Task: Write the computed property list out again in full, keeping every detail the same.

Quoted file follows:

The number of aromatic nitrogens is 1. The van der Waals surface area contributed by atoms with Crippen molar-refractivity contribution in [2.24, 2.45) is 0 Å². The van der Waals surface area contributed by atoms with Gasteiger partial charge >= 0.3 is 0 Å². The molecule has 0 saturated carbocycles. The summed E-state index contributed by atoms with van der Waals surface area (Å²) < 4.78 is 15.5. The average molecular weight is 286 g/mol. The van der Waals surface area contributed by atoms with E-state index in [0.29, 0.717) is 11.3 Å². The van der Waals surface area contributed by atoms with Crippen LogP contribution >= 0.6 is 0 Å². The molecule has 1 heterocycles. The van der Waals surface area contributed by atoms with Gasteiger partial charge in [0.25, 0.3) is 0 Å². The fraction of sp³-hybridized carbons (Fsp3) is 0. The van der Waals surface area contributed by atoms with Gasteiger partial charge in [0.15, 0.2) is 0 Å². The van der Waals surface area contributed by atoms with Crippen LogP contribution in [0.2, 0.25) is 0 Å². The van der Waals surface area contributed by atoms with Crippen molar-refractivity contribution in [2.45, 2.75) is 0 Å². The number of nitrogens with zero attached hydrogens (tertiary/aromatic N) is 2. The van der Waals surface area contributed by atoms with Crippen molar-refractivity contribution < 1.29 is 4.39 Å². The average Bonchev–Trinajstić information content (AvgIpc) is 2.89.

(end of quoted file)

The number of aromatic nitrogens is 1. The van der Waals surface area contributed by atoms with Crippen molar-refractivity contribution in [2.24, 2.45) is 0 Å². The van der Waals surface area contributed by atoms with Gasteiger partial charge >= 0.3 is 0 Å². The molecule has 0 saturated carbocycles. The summed E-state index contributed by atoms with van der Waals surface area (Å²) < 4.78 is 15.5. The average molecular weight is 286 g/mol. The van der Waals surface area contributed by atoms with E-state index in [0.29, 0.717) is 11.3 Å². The van der Waals surface area contributed by atoms with Crippen LogP contribution >= 0.6 is 0 Å². The molecule has 1 heterocycles. The van der Waals surface area contributed by atoms with Gasteiger partial charge in [0.25, 0.3) is 0 Å². The fraction of sp³-hybridized carbons (Fsp3) is 0. The van der Waals surface area contributed by atoms with Gasteiger partial charge in [0.15, 0.2) is 0 Å². The van der Waals surface area contributed by atoms with Crippen LogP contribution in [0.2, 0.25) is 0 Å². The van der Waals surface area contributed by atoms with Crippen molar-refractivity contribution in [2.45, 2.75) is 0 Å². The number of nitrogens with zero attached hydrogens (tertiary/aromatic N) is 2. The van der Waals surface area contributed by atoms with Crippen molar-refractivity contribution < 1.29 is 4.39 Å². The average Bonchev–Trinajstić information content (AvgIpc) is 2.89.